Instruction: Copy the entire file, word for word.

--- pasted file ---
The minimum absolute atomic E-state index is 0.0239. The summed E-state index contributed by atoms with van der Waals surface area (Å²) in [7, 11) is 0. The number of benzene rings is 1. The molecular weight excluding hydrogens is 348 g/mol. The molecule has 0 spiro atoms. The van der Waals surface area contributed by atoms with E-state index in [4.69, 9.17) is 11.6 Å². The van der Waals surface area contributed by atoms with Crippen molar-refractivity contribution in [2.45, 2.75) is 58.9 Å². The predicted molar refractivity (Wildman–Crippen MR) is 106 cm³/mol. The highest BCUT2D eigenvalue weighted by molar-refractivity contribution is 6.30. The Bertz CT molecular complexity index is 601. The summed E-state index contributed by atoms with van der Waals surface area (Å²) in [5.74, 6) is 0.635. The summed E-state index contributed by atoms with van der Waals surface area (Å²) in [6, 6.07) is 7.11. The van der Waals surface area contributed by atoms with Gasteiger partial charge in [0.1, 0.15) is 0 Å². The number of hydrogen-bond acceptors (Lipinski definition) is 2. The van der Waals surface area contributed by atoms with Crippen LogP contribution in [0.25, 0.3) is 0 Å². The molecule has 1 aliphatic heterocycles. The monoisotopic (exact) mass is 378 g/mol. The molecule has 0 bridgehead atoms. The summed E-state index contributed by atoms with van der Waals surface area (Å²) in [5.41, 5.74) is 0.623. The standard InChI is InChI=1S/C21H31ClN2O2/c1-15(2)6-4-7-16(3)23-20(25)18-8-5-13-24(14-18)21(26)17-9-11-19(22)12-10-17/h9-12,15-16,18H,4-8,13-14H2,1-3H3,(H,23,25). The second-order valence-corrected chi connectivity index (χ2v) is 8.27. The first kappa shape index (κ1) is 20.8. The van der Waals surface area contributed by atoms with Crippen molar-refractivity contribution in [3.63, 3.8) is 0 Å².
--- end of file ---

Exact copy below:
The minimum absolute atomic E-state index is 0.0239. The summed E-state index contributed by atoms with van der Waals surface area (Å²) in [7, 11) is 0. The number of benzene rings is 1. The molecular weight excluding hydrogens is 348 g/mol. The molecule has 0 spiro atoms. The van der Waals surface area contributed by atoms with E-state index in [4.69, 9.17) is 11.6 Å². The van der Waals surface area contributed by atoms with Crippen molar-refractivity contribution in [2.45, 2.75) is 58.9 Å². The predicted molar refractivity (Wildman–Crippen MR) is 106 cm³/mol. The highest BCUT2D eigenvalue weighted by molar-refractivity contribution is 6.30. The Bertz CT molecular complexity index is 601. The summed E-state index contributed by atoms with van der Waals surface area (Å²) in [5.74, 6) is 0.635. The summed E-state index contributed by atoms with van der Waals surface area (Å²) in [6, 6.07) is 7.11. The van der Waals surface area contributed by atoms with Gasteiger partial charge in [0.1, 0.15) is 0 Å². The number of hydrogen-bond acceptors (Lipinski definition) is 2. The van der Waals surface area contributed by atoms with Crippen LogP contribution in [0.25, 0.3) is 0 Å². The molecule has 1 aliphatic heterocycles. The monoisotopic (exact) mass is 378 g/mol. The molecule has 0 bridgehead atoms. The summed E-state index contributed by atoms with van der Waals surface area (Å²) in [5.41, 5.74) is 0.623. The standard InChI is InChI=1S/C21H31ClN2O2/c1-15(2)6-4-7-16(3)23-20(25)18-8-5-13-24(14-18)21(26)17-9-11-19(22)12-10-17/h9-12,15-16,18H,4-8,13-14H2,1-3H3,(H,23,25). The second-order valence-corrected chi connectivity index (χ2v) is 8.27. The first kappa shape index (κ1) is 20.8. The van der Waals surface area contributed by atoms with Crippen molar-refractivity contribution in [3.63, 3.8) is 0 Å².